Laura Clement is one of my oldest friends in New York.  We met at college where she starred (that’s right, “starred”) in my first play.  She was a genius but left acting, because actors drove her nuts.  She worked in production at Radio City Music Hall and for the last eight years has worked for the Blue Man Group.

Cayce Crown is the brilliant videographer and editor and my partner in crime in this Little Bytes endeavor.  She owns and operates the Crown View, Inc. where she promises to shoot your family so you don’t have to.  www.thecrownview.com

Tessa Leigh Derfner, mi hermana, is a writer and director in New York City.

Berda Gilmore enjoys reading, waitressing, and scaring up acting work in her spare time.  Anything you need to know about her can be found at http://resumes.actorsaccess.com/berda.

Becca Gippin was shivering the morning we shot in Central Park and drank the hot chocolate that was purchased for me!!!!

Janice Goldberg is a director of new plays in all genres and has worked in various venues uptown and down.  She’s currently working on a new project, Rose Colored Glass, which she co-wrote with Susan Bigelow and will direct this May at Theater 54 in New York.  Please visit www.rosecoloredglass.info.

Nona Lloyd is a director and unofficial real estate broker for my neighborhood.  Most recently, she was the associate director for Broadway’s The Color Purple.

Chris Martin works at VH1 and loves Halloween.  I mean, REALLY loves Halloween.  For pictures of his annual and ever changing display, check out his blog at http://halloweenhotlist.blogspot.com/


Sky Martin is a three-year-old.  Son of Chris Martin and Laura Clement, he enjoys cookies and playing chase.  His knock-knock jokes are absurdist masterpieces that would make Ionesco weep.

Kevin McGann is still recovering from the beating he took that day in Central Park from his failed attempt at purse snatching. He hopes to resume his normal day job soon where he shops for a living from the warmth and safety of his desk.

Lauren Oliva can still be found wandering through Central Park asking people to take her to H&M.  It’s located at Fifth and 51st, but if you run into Lauren, tell her it’s near the Bethesda Fountain.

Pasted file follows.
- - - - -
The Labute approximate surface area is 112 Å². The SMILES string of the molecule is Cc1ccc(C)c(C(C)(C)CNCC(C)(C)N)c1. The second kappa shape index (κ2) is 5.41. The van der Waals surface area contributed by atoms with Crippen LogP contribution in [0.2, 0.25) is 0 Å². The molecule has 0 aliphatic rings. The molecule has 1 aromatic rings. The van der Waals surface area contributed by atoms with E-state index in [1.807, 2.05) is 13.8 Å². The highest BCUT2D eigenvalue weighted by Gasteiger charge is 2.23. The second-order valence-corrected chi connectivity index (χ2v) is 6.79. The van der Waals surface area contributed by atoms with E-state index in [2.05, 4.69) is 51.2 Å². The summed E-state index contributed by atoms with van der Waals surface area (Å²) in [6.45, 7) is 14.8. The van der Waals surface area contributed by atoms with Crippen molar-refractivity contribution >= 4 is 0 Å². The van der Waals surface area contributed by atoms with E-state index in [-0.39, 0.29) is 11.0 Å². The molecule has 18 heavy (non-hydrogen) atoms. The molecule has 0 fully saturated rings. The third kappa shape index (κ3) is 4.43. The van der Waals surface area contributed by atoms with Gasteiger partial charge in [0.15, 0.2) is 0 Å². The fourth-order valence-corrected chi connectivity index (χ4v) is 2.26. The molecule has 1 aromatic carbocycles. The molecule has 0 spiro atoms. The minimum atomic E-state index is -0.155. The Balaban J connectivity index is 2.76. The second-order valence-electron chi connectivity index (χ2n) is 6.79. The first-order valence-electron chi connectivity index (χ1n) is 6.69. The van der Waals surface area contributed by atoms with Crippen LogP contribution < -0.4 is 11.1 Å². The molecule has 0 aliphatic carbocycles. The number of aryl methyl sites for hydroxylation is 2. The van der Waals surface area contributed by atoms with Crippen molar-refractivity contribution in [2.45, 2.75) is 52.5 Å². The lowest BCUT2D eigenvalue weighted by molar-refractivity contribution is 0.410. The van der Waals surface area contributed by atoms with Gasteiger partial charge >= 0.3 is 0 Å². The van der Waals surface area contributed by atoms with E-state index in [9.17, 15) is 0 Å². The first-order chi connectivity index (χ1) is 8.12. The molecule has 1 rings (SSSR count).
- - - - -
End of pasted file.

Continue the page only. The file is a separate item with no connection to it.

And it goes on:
Marta Sanders is a Broadway (original company The Best Little Whorehouse In Texas) and award winning cabaret singer ("Outstanding Female Vocalist" Manhattan Assoc. of Cabarets and Backstage " Bistro" award).  Her most recent recording:  Marta Sanders:  Corazon del Alma.  (Trivia:  Marta Sanders appears in Suspension as an acquaintance of chanteuse/masseuse, Sonia Obolensky.)  www.martasanders.com

Marc Wolf recently performed the world premiere of his new solo-show The Road Home: Re-Membering America at Huntington Theatre and Geva Theatre, directed by David Schweizer.  He received an OBIE and was nominated for the Drama Desk and Outer Critics Circle Awards for his brilliant Off-Broadway performance of Another American: Asking and Telling at The New Group, directed by Joe Mantello.  www.marcwolf.com

Cayce Crown, Tessa Leigh Derfner, Janice Goldberg, and Marta Sanders are also all licensed tour guides for the City of New York.

 

3Hot Dog Real Estate

(NOTE:  SINCE THIS BYTE WAS POSTED, THE PRICE FOR THE SOUTH CART DROPPED FROM THE ASKING PRICE OF $375,000 TO $249,000.  THIS MIGHT HAVE TO DO WITH THE IMPENDING RENOVATION OF THE STAIRCASE AT THE METROPOLITAN WHICH WILL DRASTICALLY REDUCE CUSTOMERS ON THAT END.  ALSO, SINCE THE POSTING OF THIS BYTE, A THIRD CART HAS POPPED UP, RUN BY A MAN PROTESTING THE CITY'S DENIAL OF PERMITS FOR RETURNING VETERANS.  HE HAS BEEN REPEATEDLY FINED, SHUT DOWN AND THREATENED WITH ARREST, BUT HE KEEPS RETURNING, PAYING NOTHING FOR THE SPOT AND CHARGING LOWER PRICES THAN THE CARTS ON EITHER SIDE OF THE STAIRCASE.  RW--SPRING, 2008)